Four years on, the first Curtin-Aberdeen PhD students have not only graduated, but also become leaders in oil and gas, historical writing and bacteriology.
The first PhD students joined the Aberdeen Curtin Alliance in 2017 with the promise of an eclectic mix of innovative research from young Curtin University in Australia, and the academic strength and tradition of Scotland’s 500-year-old University of Aberdeen.
Four students from the first cohort have now graduated. Here, we celebrate their achievements and their contributions to each research theme.
In creative arts: Dr Ashleigh Angus, historical novelist, the Scottish witch trials
Supervisors: Dr Helen Lynch (Aberdeen), Dr Deborah Hunn / Dr Danielle O’Leary (Curtin)
(Thesis not yet available)
For her PhD, Dr Angus wrote a historiographic metafiction novel, Witch Reach, focusing on alleged Scottish witch Elspeth Reoch during the time of the Orkney witch trials in 1616. Dr Angus also produced a historical research exegesis that focused on Reoch’s trial.
Aberdeen supervisor Dr Helen Lynch says it was a pleasure to be involved with Angus’s “fascinating” project.
While studying, Dr Angus won Aberdeen University’s Literary Lights creative writing competition in 2018, for her work of short fiction titled Unknown, Unknown, death c 1629, about an unidentified ‘witch’ trialled in Scotland. She also appeared in an episode of BBC Radio Scotland’s Time Travels podcast.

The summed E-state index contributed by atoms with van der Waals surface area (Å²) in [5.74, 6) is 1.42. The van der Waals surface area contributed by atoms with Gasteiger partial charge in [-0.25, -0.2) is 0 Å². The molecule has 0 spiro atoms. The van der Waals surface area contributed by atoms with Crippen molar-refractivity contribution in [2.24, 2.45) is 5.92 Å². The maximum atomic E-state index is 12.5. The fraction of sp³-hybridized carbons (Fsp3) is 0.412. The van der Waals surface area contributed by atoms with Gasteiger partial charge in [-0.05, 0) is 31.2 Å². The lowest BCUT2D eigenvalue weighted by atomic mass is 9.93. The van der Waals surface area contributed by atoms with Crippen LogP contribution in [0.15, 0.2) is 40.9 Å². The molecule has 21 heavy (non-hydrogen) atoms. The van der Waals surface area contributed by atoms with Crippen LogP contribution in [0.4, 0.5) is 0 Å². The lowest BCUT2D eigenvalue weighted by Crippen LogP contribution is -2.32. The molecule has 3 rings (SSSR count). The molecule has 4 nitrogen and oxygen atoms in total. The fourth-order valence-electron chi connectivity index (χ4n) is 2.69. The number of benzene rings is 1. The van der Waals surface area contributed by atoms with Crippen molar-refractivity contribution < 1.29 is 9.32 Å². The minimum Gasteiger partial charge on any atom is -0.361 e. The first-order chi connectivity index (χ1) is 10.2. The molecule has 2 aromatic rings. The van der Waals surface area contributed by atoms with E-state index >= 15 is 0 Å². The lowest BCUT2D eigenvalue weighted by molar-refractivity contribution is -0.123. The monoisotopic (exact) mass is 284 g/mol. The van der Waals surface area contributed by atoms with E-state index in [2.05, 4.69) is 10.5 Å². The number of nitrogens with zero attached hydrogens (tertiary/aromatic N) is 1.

In business: Dr Aaron Wei Jie Tung, a leader in oil and gas decommissioning
Supervisors: Professor John Paterson / Professor David Lusseau (Aberdeen), Professor Fran Ackermann / Professor Claus Otto (Curtin)
(Read thesis [.pdf])
For his PhD, Aaron Wei Jie Tung investigated the effect of stakeholder demands on overrunning costs schedule delays and scope change for oil and gas decommissioning projects – a relatively new area of research.
After examining case studies of 63 past decommissioning projects and interviewing 40 industry representatives, Dr Tung developed a total overview of the lifecycle of a decommissioning project. He also created a new stakeholder-oriented method to ensure project managers could optimise the order of activities and stakeholder interactions throughout the decommissioning process.
Earlier this year, Dr Tung was recognised as a finalist in the Decom North Sea Rising Star in Decommissioning Award, which celebrates master degree or doctoral students who have made an outstanding contribution to the decommissioning sector.
Before the awards ceremony, Dr Tung said: “The most important reason I applied was to give something back to both Curtin and Aberdeen to thank them for the great research opportunity.”
Dr Tung is now working for Woodside Energy’s graduate scheme, where he is in charge of providing cost estimates for decommissioning liabilities. He is also working as a research assistant at Curtin University and will soon become a visiting scholar at Mae Fah Luang University, Thailand.
In engineering and energy: Dr Craig Moir, improving industrial heat transfer methods
Supervisors: Professor Marcus Campbell-Bannerman (Aberdeen), Professor Julian Gale (Curtin)
(Read thesis [.pdf])
Dr Moir’s PhD research has found that a well-known mechanism for transferring heat, called thermophoresis, can be supercharged to limit or maximise heat transfer in gases.